The Biggest Differences Between British English and American English
While both Americans and the British speak English, there are a few variations in the language which can cause some confusion for non-native speakers. Therefore, it is important to take a look at the most notable differences between these two versions of the English language.
This post was written by our TEFL certification graduate Joseph Bart van der K. Please note that this blog post might not necessarily represent the beliefs or opinions of ITTT.
One of the key differences in the spelling of words. British English usually has their words in the same form as where they originated from, while American English tends to simplify the spelling or to spell them based on how the words sound when they are spoken. For example, in American English, words such as ‘color’ and ‘flavor’ are spelled ending with -or instead of -our. Another difference is the spelling of verbs which have -you or -is at the end, such as ‘analyze’ and ‘organize’. In American English they are spelled with -yze instead, thus making it ‘analyze’ and ‘organize’. Some nouns that end with -ence are spelled with -ense in American English, such as defense/defence. Words that end with -re will often be changed to -er, such as centre/center. Some of the more uncommon differences include words that end with -ogue (dialogue/dialog), words with double vowels such as ‘ae’ or ‘oe’ (leukaemia/leukemia), and verbs that end in a vowel plus ‘l’ (travel/travelled).
Even if a word is spelled differently, Americans and the British can still recognize the word and know what the definition is. However, this does not apply to the differences in vocabulary. There are many words which have completely different meanings in both languages. One of the most common examples of this is the word football. The British and Americans both play football, but to British football is the sport where you kick the ball with your foot, which Americans call soccer. While football in America is called ‘American football’ by the British. Another prime example is the word ‘chips’. If you ask for chips in the United States, you will get what the British call ‘crisps’. Both countries use the same word for different food, which can be confusing to some. A few more examples are lift and elevator, holiday and vacation, and trousers and pants.
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When it comes to grammar, a big difference is the usage of the present perfect tense and the past simple tense. Americans favor the usage of the past simple tense in situations where the British would use the present perfect tense. An example of this would be ‘they’ve eaten too much’ (BrE) and ‘they ate too much’ (AmE). Another difference is between singular and plural nouns. A collective noun such as 'group' will be singular in the US, but plural in the UK. For example, ‘our group is mostly female’ (AmE) and ‘our group is mostly female’ (BrE). Americans have also taken some irregular verbs, such as learned or dreamt and changed them to learned and dreamed. Also, the usage of ‘have’ and ‘take’ are used differently. Americans sometimes prefer to use the gerund ‘taking’ while the British use ‘having’, such as 'taking a shower' or 'having a shower'.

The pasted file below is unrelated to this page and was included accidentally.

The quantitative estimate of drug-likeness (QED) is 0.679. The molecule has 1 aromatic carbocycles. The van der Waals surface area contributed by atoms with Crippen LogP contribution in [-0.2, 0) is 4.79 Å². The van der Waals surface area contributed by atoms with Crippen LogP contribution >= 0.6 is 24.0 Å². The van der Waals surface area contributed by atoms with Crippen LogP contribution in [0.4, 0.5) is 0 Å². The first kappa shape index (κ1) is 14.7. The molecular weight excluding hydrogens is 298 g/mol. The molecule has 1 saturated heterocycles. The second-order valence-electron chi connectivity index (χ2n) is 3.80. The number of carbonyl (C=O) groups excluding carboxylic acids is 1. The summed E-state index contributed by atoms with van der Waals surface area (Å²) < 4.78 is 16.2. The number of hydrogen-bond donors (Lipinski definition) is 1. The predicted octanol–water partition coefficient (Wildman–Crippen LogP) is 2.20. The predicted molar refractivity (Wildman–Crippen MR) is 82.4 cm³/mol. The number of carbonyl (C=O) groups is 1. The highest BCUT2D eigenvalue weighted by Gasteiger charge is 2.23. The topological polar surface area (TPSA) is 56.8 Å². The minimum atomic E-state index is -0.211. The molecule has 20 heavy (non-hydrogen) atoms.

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Lastly, there are some pronunciation differences between British English and American English. One major difference is the different stressed syllables. A word such as ‘advertisement’ is pronounced ad-VER-tise-ment in British English, and AD-ver-tise-ment in American English. Here the stress is placed on the first syllable in American English, while it’s placed on the second one in British English. A few more examples of this would be CA-fé/ca-FÉ, DE-bris/de-BRIS, and AD-dress/ad-DRESS. Another difference in pronunciation is that Americans always pronounce the letter ‘r’, but the British only pronounce the ‘r’ if it’s in front of a vowel sound. And when pronouncing vowels, the British use different jaw, lips and tongue positions, causing a different sound. A good example is that of the phonemes ‘ae’ and ‘a:’. In American English, dance is pronounced ‘days’, but in British English, it is pronounced ‘dɑːns’.
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Even with all these differences, accidentally using a different type of English won’t immediately lead to misunderstandings. Whilst there are some dissimilarities between British and American English, there are far more similarities. English is a very flexible language, so while it is good to be aware of the differences, it shouldn’t be a hindrance when communicating with someone who uses a version of English different from your own. Whether you are a native speaker from an English country or not, as long as you know any form of English you will be able to understand each other.
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